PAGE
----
A former Hittite (a member of an Amish-like sect) dies in a mysterious tractor "accident", and his widow is left to face the frightening Hittites who view her as "the incubus" and may have sinister designs on her. Written by
Brian J. Wright <firstname.lastname@example.org>
Co-screenwriter Glenn M. Benest came up with the idea for the strict Hittite religious sect after reading an article on the Amish in National Geographic. See more »
The cult members only accuse female characters of being the Incubus. In folklore however an Incubus is an exclusively male demon the gender opposite counterpart to the exclusively female Succubus. See more »
In the rolling hills of a sinful farm community, untouched by time, a gruesome secret has been protected for generations.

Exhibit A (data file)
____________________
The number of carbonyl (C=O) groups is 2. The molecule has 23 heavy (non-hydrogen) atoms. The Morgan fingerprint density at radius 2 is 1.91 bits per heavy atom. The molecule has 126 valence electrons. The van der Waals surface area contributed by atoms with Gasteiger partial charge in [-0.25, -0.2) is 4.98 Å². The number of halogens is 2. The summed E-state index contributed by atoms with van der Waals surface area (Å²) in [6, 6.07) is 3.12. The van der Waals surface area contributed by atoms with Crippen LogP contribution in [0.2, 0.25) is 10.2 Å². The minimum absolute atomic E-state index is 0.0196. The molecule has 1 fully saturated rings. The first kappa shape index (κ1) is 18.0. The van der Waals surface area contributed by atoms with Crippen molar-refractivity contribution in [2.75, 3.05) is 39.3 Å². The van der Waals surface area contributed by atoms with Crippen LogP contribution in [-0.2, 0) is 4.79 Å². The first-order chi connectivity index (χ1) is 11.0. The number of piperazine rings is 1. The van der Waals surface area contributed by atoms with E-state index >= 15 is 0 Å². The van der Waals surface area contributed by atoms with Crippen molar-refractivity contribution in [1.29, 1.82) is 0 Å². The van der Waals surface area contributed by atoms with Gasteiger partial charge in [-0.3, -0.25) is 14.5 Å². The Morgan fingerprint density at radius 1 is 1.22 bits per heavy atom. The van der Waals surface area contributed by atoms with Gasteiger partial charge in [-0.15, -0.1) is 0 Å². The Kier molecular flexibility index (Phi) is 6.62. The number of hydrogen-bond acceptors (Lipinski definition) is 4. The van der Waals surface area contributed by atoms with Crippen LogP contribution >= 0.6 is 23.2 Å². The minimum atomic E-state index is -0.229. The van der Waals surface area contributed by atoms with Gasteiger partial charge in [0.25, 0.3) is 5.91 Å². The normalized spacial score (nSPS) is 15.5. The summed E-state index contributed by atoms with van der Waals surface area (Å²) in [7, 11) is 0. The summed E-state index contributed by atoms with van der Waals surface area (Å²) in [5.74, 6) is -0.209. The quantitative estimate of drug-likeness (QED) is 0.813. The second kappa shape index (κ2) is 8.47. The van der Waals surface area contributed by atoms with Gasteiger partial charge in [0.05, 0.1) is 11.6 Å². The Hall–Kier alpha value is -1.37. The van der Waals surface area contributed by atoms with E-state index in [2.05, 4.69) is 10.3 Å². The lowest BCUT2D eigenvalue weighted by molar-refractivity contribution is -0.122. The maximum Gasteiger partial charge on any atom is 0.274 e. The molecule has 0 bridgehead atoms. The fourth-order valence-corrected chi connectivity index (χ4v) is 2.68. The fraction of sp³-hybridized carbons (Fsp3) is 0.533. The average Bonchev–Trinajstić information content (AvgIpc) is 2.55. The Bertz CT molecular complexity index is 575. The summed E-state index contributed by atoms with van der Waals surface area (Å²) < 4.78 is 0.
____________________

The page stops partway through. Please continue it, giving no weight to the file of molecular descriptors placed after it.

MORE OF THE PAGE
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The end credits start rolling before the narrator's dialogue is finshed. See more »
Like great wines, Craven's Deadly Blessing improves with age. When looking over the spectrum of his cinema one can see how this films fits into that particular period in his career when he struggled to finance A Nightmare on Elm Street. Unfortunately that classic would not appear until after Swamp Thing and Hills Have Eyes 2. But here we have a story closer than usual to Wes Cravens's heart, repression, religious conflict and social devision, therefore it comes as quite a surprise that Craven does not regard this as one of his more accomplished efforts.
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